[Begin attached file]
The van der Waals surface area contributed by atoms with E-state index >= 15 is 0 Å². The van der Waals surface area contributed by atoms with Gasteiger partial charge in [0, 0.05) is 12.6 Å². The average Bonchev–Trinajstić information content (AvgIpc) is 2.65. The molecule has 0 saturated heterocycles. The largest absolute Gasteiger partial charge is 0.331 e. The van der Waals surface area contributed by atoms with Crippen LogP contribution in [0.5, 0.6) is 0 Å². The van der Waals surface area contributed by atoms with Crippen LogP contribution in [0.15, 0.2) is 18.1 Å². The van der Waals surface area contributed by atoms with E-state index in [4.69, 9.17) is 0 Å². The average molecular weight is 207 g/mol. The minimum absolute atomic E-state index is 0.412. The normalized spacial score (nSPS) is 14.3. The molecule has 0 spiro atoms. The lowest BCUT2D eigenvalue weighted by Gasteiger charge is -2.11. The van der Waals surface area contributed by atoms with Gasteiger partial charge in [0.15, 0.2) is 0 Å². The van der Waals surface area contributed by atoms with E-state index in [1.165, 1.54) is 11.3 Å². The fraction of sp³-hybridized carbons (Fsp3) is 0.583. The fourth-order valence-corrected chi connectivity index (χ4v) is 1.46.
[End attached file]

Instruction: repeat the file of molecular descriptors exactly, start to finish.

The van der Waals surface area contributed by atoms with E-state index >= 15 is 0 Å². The van der Waals surface area contributed by atoms with Gasteiger partial charge in [0, 0.05) is 12.6 Å². The average Bonchev–Trinajstić information content (AvgIpc) is 2.65. The molecule has 0 saturated heterocycles. The largest absolute Gasteiger partial charge is 0.331 e. The van der Waals surface area contributed by atoms with Crippen LogP contribution in [0.5, 0.6) is 0 Å². The van der Waals surface area contributed by atoms with Crippen LogP contribution in [0.15, 0.2) is 18.1 Å². The van der Waals surface area contributed by atoms with E-state index in [4.69, 9.17) is 0 Å². The average molecular weight is 207 g/mol. The minimum absolute atomic E-state index is 0.412. The normalized spacial score (nSPS) is 14.3. The molecule has 0 spiro atoms. The lowest BCUT2D eigenvalue weighted by Gasteiger charge is -2.11. The van der Waals surface area contributed by atoms with Gasteiger partial charge in [0.15, 0.2) is 0 Å². The van der Waals surface area contributed by atoms with E-state index in [1.165, 1.54) is 11.3 Å². The fraction of sp³-hybridized carbons (Fsp3) is 0.583. The fourth-order valence-corrected chi connectivity index (χ4v) is 1.46.